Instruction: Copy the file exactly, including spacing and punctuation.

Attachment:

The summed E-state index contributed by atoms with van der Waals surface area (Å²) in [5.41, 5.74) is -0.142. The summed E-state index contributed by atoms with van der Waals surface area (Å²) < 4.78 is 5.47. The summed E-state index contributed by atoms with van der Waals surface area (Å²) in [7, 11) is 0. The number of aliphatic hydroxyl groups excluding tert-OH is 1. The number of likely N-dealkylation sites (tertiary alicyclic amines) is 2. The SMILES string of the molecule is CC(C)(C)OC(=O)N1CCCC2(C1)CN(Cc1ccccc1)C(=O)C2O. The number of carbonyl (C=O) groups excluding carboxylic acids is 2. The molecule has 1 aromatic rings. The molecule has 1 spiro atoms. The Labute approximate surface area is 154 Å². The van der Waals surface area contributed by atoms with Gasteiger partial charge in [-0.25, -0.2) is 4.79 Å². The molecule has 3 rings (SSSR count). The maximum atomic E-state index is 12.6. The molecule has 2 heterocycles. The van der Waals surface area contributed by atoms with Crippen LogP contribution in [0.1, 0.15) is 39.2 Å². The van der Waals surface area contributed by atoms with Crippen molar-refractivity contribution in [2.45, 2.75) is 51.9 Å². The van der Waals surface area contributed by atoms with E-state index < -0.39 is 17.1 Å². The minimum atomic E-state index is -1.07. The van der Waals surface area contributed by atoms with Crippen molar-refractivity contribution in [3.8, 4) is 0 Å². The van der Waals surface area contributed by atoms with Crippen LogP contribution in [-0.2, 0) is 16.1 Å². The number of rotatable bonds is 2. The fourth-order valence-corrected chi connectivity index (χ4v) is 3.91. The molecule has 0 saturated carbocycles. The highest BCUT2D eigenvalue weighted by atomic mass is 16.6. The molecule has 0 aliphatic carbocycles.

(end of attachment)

The summed E-state index contributed by atoms with van der Waals surface area (Å²) in [5.41, 5.74) is -0.142. The summed E-state index contributed by atoms with van der Waals surface area (Å²) < 4.78 is 5.47. The summed E-state index contributed by atoms with van der Waals surface area (Å²) in [7, 11) is 0. The number of aliphatic hydroxyl groups excluding tert-OH is 1. The number of likely N-dealkylation sites (tertiary alicyclic amines) is 2. The SMILES string of the molecule is CC(C)(C)OC(=O)N1CCCC2(C1)CN(Cc1ccccc1)C(=O)C2O. The number of carbonyl (C=O) groups excluding carboxylic acids is 2. The molecule has 1 aromatic rings. The molecule has 1 spiro atoms. The Labute approximate surface area is 154 Å². The van der Waals surface area contributed by atoms with Gasteiger partial charge in [-0.25, -0.2) is 4.79 Å². The molecule has 3 rings (SSSR count). The maximum atomic E-state index is 12.6. The molecule has 2 heterocycles. The van der Waals surface area contributed by atoms with Crippen LogP contribution in [0.1, 0.15) is 39.2 Å². The van der Waals surface area contributed by atoms with Crippen molar-refractivity contribution in [2.45, 2.75) is 51.9 Å². The van der Waals surface area contributed by atoms with E-state index < -0.39 is 17.1 Å². The minimum atomic E-state index is -1.07. The van der Waals surface area contributed by atoms with Crippen molar-refractivity contribution in [3.8, 4) is 0 Å². The van der Waals surface area contributed by atoms with Crippen LogP contribution in [-0.2, 0) is 16.1 Å². The number of rotatable bonds is 2. The fourth-order valence-corrected chi connectivity index (χ4v) is 3.91. The molecule has 0 saturated carbocycles. The highest BCUT2D eigenvalue weighted by atomic mass is 16.6. The molecule has 0 aliphatic carbocycles.